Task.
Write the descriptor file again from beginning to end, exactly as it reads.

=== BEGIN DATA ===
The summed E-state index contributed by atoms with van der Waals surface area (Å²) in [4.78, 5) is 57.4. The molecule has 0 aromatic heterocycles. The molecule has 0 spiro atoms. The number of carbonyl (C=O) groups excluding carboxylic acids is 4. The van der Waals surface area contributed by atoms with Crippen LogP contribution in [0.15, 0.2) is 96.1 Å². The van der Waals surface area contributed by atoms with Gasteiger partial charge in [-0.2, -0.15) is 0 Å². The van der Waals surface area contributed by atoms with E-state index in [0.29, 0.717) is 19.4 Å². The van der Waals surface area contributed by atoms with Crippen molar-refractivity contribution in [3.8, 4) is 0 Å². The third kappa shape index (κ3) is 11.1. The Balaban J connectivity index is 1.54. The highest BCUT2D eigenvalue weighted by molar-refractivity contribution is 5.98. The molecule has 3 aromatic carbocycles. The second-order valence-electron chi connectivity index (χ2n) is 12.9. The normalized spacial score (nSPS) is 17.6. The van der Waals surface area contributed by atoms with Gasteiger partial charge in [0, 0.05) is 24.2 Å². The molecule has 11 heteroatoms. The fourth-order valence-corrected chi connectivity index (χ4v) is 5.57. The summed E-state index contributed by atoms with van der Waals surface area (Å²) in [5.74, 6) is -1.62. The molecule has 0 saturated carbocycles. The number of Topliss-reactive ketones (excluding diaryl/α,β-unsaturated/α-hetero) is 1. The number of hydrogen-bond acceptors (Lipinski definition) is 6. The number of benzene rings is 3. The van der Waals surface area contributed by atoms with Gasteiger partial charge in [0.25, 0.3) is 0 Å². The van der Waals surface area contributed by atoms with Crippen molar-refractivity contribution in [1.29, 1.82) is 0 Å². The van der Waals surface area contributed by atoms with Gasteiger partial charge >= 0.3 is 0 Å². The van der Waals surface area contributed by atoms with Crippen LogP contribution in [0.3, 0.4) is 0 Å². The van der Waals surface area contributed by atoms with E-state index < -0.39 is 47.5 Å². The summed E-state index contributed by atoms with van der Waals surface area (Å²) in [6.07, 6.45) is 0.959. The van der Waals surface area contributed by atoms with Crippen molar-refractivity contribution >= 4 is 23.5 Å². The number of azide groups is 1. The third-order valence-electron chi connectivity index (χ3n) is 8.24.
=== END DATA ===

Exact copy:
The summed E-state index contributed by atoms with van der Waals surface area (Å²) in [4.78, 5) is 57.4. The molecule has 0 aromatic heterocycles. The molecule has 0 spiro atoms. The number of carbonyl (C=O) groups excluding carboxylic acids is 4. The van der Waals surface area contributed by atoms with Crippen LogP contribution in [0.15, 0.2) is 96.1 Å². The van der Waals surface area contributed by atoms with Gasteiger partial charge in [-0.2, -0.15) is 0 Å². The van der Waals surface area contributed by atoms with E-state index in [0.29, 0.717) is 19.4 Å². The van der Waals surface area contributed by atoms with Crippen molar-refractivity contribution in [3.8, 4) is 0 Å². The third kappa shape index (κ3) is 11.1. The Balaban J connectivity index is 1.54. The highest BCUT2D eigenvalue weighted by molar-refractivity contribution is 5.98. The molecule has 3 aromatic carbocycles. The second-order valence-electron chi connectivity index (χ2n) is 12.9. The normalized spacial score (nSPS) is 17.6. The van der Waals surface area contributed by atoms with Gasteiger partial charge in [0, 0.05) is 24.2 Å². The molecule has 11 heteroatoms. The fourth-order valence-corrected chi connectivity index (χ4v) is 5.57. The summed E-state index contributed by atoms with van der Waals surface area (Å²) in [5.74, 6) is -1.62. The molecule has 0 saturated carbocycles. The number of Topliss-reactive ketones (excluding diaryl/α,β-unsaturated/α-hetero) is 1. The number of hydrogen-bond acceptors (Lipinski definition) is 6. The number of benzene rings is 3. The van der Waals surface area contributed by atoms with Gasteiger partial charge in [0.25, 0.3) is 0 Å². The van der Waals surface area contributed by atoms with Crippen molar-refractivity contribution in [1.29, 1.82) is 0 Å². The van der Waals surface area contributed by atoms with Gasteiger partial charge >= 0.3 is 0 Å². The van der Waals surface area contributed by atoms with Crippen LogP contribution in [0.3, 0.4) is 0 Å². The van der Waals surface area contributed by atoms with E-state index < -0.39 is 47.5 Å². The summed E-state index contributed by atoms with van der Waals surface area (Å²) in [6.07, 6.45) is 0.959. The van der Waals surface area contributed by atoms with Crippen molar-refractivity contribution >= 4 is 23.5 Å². The number of azide groups is 1. The third-order valence-electron chi connectivity index (χ3n) is 8.24.